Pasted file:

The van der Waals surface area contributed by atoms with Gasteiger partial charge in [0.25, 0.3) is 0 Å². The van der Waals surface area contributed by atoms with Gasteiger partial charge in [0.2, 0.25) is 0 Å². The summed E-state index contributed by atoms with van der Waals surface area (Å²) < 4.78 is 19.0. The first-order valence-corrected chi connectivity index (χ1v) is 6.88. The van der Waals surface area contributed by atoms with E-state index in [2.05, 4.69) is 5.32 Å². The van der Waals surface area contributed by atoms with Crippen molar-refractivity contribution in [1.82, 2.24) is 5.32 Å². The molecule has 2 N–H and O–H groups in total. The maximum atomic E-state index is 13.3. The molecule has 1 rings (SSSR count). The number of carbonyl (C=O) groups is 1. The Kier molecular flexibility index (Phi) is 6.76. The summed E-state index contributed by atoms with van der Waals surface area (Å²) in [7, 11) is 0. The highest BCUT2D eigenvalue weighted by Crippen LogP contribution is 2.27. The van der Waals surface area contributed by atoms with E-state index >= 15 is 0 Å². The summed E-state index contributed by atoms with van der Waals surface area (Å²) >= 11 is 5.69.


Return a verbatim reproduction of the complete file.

The van der Waals surface area contributed by atoms with Gasteiger partial charge in [0.25, 0.3) is 0 Å². The van der Waals surface area contributed by atoms with Gasteiger partial charge in [0.2, 0.25) is 0 Å². The summed E-state index contributed by atoms with van der Waals surface area (Å²) < 4.78 is 19.0. The first-order valence-corrected chi connectivity index (χ1v) is 6.88. The van der Waals surface area contributed by atoms with E-state index in [2.05, 4.69) is 5.32 Å². The van der Waals surface area contributed by atoms with Crippen molar-refractivity contribution in [1.82, 2.24) is 5.32 Å². The molecule has 2 N–H and O–H groups in total. The maximum atomic E-state index is 13.3. The molecule has 1 rings (SSSR count). The number of carbonyl (C=O) groups is 1. The Kier molecular flexibility index (Phi) is 6.76. The summed E-state index contributed by atoms with van der Waals surface area (Å²) in [7, 11) is 0. The highest BCUT2D eigenvalue weighted by Crippen LogP contribution is 2.27. The van der Waals surface area contributed by atoms with E-state index >= 15 is 0 Å². The summed E-state index contributed by atoms with van der Waals surface area (Å²) >= 11 is 5.69.